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An eye doctor performs a vision check on an older man

Diabetes Can Lead to Vision Loss

By Dr. Dami Adeyemi, Medical Director, Blue Cross and Blue Shield of Illinois

People living with diabetes can have eye problems that lead to vision loss or blindness. And diabetic eye disease often has no early symptoms. That’s why an annual eye exam is critical for people with diabetes.

The longer you have diabetes, the greater the chance you’ll develop diabetic eye disease. Everyone with Type 1 or Type 2 diabetes is at risk, but the risk is higher for African American and Hispanic people. 

Diabetic retinopathy is a common type of diabetic eye disease. High blood sugar causes tiny blood vessels in the eye to grow and leak blood and other fluids on the retina — a thin group of cells at the back of the eye. When light hits the retina, it sends signals to the brain to form visual images. Diabetic retinopathy damages the retina, causing vision loss.

Warning signs of the disease may include spots or floaters in your field of vision, blurry vision, a dark or empty spot in the center of your vision, and changes in vision or poor night vision.

These symptoms can come and go, but even if it seems like they have gone away, the problem can cause ongoing damage.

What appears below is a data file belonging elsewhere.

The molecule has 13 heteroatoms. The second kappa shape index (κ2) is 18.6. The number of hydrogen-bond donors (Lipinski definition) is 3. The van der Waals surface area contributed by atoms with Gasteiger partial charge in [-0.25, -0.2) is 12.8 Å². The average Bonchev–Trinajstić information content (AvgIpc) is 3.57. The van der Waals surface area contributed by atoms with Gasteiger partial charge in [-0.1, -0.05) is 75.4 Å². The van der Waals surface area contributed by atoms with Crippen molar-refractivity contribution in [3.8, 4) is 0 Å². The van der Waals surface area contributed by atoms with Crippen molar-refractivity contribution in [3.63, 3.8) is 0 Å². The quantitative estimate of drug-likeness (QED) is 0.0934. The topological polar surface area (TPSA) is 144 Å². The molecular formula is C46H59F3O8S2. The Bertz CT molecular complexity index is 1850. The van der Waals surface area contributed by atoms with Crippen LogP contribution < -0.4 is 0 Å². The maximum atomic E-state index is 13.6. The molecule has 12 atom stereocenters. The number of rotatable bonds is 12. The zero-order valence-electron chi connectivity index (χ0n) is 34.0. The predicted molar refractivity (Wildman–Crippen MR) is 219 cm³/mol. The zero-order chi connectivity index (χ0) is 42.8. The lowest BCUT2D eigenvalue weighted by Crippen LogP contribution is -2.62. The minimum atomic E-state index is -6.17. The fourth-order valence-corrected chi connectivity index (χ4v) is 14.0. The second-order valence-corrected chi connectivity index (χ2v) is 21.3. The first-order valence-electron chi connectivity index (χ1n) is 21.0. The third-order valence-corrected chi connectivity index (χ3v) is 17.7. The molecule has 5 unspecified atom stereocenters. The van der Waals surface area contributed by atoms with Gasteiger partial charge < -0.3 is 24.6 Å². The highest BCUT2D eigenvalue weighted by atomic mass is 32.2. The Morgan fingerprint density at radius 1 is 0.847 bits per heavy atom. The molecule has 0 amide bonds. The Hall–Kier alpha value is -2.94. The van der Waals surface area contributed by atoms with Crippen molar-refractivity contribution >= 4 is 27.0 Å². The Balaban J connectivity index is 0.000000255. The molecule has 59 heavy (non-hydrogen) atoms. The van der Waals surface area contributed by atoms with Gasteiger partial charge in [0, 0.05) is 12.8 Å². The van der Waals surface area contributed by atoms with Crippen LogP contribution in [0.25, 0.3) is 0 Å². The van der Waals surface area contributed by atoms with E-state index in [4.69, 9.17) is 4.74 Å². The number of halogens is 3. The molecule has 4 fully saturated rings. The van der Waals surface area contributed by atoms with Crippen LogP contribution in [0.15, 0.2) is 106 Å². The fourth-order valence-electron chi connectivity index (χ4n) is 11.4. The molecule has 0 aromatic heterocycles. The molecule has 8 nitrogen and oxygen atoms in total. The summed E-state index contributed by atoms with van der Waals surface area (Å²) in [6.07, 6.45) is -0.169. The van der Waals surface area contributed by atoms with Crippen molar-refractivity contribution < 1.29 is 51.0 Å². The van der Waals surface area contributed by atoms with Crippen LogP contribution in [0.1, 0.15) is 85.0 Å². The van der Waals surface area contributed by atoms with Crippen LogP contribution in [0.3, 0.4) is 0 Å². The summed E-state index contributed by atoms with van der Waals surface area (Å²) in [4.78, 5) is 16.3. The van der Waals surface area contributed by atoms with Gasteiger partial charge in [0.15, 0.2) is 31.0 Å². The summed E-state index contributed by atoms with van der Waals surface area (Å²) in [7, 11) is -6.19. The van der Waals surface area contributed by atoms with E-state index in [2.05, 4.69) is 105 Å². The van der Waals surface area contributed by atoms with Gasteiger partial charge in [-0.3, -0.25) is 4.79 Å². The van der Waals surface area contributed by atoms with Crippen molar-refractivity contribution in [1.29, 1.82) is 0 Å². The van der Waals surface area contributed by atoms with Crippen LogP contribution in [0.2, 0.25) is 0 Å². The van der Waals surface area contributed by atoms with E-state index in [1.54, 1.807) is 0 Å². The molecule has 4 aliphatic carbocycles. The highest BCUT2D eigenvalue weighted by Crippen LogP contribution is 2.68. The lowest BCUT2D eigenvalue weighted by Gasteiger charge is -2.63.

Diabetes has been linked to other eye diseases, including macular edema, cataracts and glaucoma.

It’s important to have a comprehensive dilated eye exam every year. Regular eye exams can detect problems early when they can be more successfully treated. Early diagnosis and proper treatment can greatly lower the chance of blindness.

Your primary care physician needs your eye doctor to provide a copy of your test results to update your diabetes care plan. If your doctor hasn’t talked to you about having an eye exam, make sure to ask about one at your next visit.

Read this article to learn more about diabetes and vision loss. 

The above material is for informational purposes only and is not intended to be a substitute for the independent medical judgment of a physician. Physicians and other health care providers are encouraged to use their own best medical judgment based upon all available information and the condition of the patient in determining the best course of treatment.

A Division of Health Care Service Corporation, a Mutual Legal Reserve Company, an Independent Licensee of the Blue Cross and Blue Shield Association